Karen's Reviews > Blindness

Blindness by José Saramago
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May 30, 11

bookshelves: dystopia, european-literature
Recommended to Karen by: Alan Tinkler
Read from May 16 to 23, 2011

Saramago offers a dystopia, achieved by an act that renders an entire city blind--all with the exception of one citizen. When the population is hurled into a blinding whiteness, we quickly see how quickly the brutal nature of most is revealed. The novel does show some people transcending the animal state, but most of the book describes how filth, violence, and depravity dominates. I kept thinking of Hobbe's statement, "the life of man, solitary, poor, nasty, brutish, and short." We work so hard to create an image of civility and warmth, but history (and imagination) has shown how quickly people devolve into chaos when their social network is compromised. Witness the horrible acts committed in the wake of Hurricane Katrina. Because our society is increasingly complex, I fear it's increasingly frail. The book gives me some inkling of what to expect if faced with a city-wide or nation-wide disaster. But as stated above, Saramago does include some acts of genuine humanity, offering some hope that people are more than well-dressed animals.

Yes, I only gave it three stars, but that may have more to do with my current distaste for dystopias (and allegories, etc.). If I had read it in my twenties when I was more wed to the genre, I would have given it a higher rating. I chose to read it because it came highly recommended. You can see that most ratings are 4 or 5 stars, so take my rating with a grain of salt.
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Comments (showing 1-4 of 4) (4 new)

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Shannon Ohhhhh, this is one of my top favorite books of all time. Once I got over the lack of punctuation, I couldn't put it down. :)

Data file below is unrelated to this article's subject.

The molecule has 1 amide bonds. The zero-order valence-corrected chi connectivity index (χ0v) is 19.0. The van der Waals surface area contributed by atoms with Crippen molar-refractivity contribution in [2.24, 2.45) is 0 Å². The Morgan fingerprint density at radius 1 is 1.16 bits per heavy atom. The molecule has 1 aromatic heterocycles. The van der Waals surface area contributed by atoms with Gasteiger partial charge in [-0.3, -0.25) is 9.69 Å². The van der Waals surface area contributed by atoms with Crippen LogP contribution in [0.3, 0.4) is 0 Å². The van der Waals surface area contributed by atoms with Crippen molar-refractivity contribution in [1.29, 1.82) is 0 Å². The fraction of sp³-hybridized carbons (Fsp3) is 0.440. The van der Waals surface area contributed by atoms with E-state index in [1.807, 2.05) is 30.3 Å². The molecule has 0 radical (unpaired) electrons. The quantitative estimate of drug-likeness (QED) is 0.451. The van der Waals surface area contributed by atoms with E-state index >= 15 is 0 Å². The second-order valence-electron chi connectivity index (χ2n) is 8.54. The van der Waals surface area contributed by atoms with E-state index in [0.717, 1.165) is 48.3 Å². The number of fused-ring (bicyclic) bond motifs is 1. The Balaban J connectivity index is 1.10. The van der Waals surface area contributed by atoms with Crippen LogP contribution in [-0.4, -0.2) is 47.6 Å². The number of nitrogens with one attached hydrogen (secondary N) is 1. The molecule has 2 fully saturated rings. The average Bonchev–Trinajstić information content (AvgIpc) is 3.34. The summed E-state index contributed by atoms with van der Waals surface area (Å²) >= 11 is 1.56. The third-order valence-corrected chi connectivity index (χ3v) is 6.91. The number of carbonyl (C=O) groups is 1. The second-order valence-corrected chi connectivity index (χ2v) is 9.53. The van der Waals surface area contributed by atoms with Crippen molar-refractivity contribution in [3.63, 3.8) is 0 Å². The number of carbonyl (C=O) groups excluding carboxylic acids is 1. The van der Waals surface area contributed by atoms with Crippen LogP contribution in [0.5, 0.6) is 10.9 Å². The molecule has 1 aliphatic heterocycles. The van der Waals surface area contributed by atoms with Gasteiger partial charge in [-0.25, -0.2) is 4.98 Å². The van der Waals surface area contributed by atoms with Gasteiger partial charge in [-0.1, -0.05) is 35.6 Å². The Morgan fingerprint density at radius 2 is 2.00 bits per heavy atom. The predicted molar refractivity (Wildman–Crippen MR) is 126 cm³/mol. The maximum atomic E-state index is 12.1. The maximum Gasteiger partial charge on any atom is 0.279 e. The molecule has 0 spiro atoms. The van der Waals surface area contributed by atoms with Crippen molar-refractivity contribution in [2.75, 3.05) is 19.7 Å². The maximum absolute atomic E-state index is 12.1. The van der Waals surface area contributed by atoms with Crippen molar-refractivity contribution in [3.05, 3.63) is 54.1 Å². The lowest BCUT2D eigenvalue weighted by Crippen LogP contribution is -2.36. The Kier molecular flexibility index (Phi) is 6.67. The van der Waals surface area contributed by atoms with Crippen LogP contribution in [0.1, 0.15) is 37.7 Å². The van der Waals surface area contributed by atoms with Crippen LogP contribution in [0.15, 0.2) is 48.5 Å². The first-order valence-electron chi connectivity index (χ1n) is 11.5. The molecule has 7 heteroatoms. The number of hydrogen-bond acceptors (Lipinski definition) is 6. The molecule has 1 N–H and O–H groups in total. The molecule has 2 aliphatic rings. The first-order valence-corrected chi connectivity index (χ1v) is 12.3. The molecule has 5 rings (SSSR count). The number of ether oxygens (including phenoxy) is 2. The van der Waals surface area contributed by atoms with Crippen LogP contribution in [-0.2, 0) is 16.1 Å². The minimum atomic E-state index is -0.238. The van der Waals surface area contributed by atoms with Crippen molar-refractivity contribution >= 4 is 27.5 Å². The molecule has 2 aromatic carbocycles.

Karen Alan Tinkler--English prof at SU, hired maybe after you left--taught this in English 102 (I think?). He's now in Vermont, but I keep seeing this book on various lists, so one of these days I'll have to pick it up. It's basic conceit reminds me of a Twilight Zone epi. Thanks for the nudge. I'll move it higher on my "to read" list.


Shannon I remember Dr. Tinkler sidelong... I was on the student hiring committee that interviewed some of the potential replacements for Dr. Can't-Remember-His-Name-But-Wore-His-Shirt-Open-Way-Too-Far-At-The-Collar-For-His-Age. It's definitely, I think, a sort of take on dystopian fiction, which I have a very bizarre love for, given my distaste for science fiction. (I know, not the same thing, but it sometimes delves into that genre.) My suggestion would be that if you read Blindness and love it, immediately dive into Seeing before you lose your familiarity with the author's rhythms. I find it kind of amazing how the mind automatically puts in the rhythms of thought v. narration v. speech when there is drastically little punctuation to denote what's what. Sort of like that thing where you can read words with no vowels because your mind punches them in automatically, I guess. But anyway, yes. Loved it! Hope you will too. <3


Karen Oh, that's right. I think Dave H. was also on the search committe. It was Phil B's replacement. OK, I'll set up Seeing as a follow up to Blindness. This week I'm just rereading chapters for finals. I went crazy and read 4 non-school books between writing my term paper and the start of finals week. Now I have to get back to the textbook (blah).


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